Sphingolipids in the Pathogenesis of Parkinson's Disease and Parkinsonism

Trends Endocrinol Metab. 2019 Feb;30(2):106-117. doi: 10.1016/j.tem.2018.11.003. Epub 2018 Dec 6.


The pathogenic mechanisms underlying Parkinson's disease (PD)/parkinsonism affect mitochondrial and endolysosomal trafficking. The retromer is required to retrieve some proteins from endosomes to the Golgi and plasma membrane. Here, we discuss how retromer-dependent retrieval also affects ceramide metabolism. Compelling studies across PD models in Drosophila and mammalian neurons reveal a pathogenic cascade implicating retromer dysfunction and mitochondrial defects. We argue that ceramides may play a critical role in the pathobiology based on the studies of PLA2G6 and VPS35 in Drosophila mutants and human knock-down cells. In addition, pathogenic variants in many lysosomal storage disorder genes have recently been associated with PD, suggesting a potential overlap between the pathogenic mechanisms underlying these disorders. We propose that disruption of ceramide metabolism may affect endolysosomal and mitochondrial function, and plays an important role in PD/parkinsonism.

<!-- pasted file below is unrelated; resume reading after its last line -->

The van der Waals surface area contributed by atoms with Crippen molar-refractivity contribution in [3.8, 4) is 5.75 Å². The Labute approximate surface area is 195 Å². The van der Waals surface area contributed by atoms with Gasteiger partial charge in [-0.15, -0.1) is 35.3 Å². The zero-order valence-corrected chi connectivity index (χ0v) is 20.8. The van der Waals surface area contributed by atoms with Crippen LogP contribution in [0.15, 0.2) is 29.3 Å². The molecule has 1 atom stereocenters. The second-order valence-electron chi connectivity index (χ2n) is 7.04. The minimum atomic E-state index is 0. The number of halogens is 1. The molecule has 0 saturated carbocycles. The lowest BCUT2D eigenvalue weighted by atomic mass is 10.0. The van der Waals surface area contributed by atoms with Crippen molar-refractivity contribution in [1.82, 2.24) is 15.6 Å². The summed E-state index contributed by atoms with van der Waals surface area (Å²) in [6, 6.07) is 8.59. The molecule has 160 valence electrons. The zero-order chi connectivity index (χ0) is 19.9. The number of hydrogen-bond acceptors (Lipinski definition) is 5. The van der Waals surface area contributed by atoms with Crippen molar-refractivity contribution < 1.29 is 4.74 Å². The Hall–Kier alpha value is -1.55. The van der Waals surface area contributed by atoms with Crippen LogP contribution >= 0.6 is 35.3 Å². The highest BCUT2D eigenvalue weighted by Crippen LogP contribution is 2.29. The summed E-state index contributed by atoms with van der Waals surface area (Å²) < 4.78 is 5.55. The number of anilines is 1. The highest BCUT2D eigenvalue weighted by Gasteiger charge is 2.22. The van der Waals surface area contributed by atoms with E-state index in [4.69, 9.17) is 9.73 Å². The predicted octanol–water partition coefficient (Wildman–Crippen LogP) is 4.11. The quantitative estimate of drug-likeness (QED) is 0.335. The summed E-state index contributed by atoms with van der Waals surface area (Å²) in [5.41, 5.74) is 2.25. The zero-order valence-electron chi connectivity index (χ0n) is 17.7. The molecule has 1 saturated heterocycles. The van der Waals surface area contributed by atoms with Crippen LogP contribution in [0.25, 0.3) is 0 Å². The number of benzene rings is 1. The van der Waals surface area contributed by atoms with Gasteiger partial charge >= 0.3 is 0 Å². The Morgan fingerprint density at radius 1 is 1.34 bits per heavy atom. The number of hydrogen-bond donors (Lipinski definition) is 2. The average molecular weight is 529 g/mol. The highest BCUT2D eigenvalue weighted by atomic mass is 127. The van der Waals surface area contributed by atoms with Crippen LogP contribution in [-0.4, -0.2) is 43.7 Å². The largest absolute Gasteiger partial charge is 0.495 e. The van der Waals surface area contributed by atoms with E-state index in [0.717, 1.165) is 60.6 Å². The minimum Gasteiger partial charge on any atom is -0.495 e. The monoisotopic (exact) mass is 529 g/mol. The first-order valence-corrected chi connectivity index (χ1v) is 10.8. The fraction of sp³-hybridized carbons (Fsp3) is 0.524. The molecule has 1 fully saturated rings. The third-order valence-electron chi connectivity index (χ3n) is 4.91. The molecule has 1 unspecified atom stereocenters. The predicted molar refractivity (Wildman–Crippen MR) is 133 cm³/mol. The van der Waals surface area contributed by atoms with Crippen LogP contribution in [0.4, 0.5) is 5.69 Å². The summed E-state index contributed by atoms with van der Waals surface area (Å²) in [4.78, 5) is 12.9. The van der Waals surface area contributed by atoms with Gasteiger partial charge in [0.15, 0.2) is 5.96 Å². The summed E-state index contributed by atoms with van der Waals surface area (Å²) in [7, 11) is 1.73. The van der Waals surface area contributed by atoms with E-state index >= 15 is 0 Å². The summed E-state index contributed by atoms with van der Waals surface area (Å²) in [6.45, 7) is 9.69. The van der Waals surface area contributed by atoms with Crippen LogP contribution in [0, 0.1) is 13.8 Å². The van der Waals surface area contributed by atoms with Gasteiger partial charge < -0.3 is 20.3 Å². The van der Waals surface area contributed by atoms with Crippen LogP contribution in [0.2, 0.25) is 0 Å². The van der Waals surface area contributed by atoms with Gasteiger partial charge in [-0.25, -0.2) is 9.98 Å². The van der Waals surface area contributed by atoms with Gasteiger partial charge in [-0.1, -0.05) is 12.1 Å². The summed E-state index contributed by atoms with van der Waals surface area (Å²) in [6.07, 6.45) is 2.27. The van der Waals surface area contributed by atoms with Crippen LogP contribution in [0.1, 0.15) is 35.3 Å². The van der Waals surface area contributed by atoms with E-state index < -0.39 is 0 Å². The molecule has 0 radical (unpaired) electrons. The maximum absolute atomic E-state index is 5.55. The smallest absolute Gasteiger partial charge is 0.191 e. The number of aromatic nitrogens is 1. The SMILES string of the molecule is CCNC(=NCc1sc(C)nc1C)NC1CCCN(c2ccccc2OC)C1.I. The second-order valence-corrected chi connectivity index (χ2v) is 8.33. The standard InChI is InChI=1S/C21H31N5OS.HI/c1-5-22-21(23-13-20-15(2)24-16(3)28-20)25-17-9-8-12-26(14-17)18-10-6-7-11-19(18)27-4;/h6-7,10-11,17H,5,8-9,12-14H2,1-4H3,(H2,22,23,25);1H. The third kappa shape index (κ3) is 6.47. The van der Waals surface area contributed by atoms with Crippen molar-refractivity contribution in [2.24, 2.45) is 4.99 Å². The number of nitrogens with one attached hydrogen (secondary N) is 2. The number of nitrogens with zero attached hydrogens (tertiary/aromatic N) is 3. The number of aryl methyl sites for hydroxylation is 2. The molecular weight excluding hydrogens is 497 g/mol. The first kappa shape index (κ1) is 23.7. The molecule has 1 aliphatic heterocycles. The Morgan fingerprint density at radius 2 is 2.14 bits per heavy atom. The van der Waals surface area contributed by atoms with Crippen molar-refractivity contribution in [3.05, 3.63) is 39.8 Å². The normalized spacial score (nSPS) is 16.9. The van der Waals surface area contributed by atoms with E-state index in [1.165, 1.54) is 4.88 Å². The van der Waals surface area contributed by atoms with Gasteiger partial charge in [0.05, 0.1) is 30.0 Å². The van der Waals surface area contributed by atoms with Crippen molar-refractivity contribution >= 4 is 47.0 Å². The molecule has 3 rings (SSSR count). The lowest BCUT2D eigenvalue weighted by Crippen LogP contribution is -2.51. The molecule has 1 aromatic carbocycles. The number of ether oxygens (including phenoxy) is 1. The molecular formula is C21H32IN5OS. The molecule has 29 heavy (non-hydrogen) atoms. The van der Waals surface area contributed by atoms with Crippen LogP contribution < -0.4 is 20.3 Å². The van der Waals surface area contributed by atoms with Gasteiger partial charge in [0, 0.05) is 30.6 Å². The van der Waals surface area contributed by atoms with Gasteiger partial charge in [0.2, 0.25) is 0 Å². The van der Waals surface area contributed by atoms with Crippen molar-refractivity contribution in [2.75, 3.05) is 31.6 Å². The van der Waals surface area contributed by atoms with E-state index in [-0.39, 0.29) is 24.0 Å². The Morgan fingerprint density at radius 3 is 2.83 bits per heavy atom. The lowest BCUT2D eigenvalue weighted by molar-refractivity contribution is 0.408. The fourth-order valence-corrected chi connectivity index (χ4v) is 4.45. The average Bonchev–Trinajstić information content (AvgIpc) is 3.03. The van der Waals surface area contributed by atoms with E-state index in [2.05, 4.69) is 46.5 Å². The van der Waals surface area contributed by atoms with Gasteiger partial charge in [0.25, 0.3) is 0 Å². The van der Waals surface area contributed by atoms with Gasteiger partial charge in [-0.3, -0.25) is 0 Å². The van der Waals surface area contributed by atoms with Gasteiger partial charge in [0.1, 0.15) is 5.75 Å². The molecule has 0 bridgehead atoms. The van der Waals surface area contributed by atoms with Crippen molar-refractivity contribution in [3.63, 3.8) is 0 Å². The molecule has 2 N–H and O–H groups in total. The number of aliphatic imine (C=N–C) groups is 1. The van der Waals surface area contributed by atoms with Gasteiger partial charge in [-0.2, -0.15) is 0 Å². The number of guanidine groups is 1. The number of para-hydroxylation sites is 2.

Keywords: PLA2G6; Vps35; desipramine; endolysosomal trafficking; lysosomal storage diseases; mitochondria; myriocin; retromer; synuclein.

Publication types

  • Research Support, Non-U.S. Gov't
  • Review

MeSH terms

  • Animals
  • Drosophila
  • Drosophila Proteins / metabolism
  • Humans
  • Parkinson Disease / metabolism*
  • Parkinson Disease / pathology*
  • Parkinsonian Disorders / metabolism*
  • Parkinsonian Disorders / pathology
  • Sphingolipids / metabolism*


  • Drosophila Proteins
  • Sphingolipids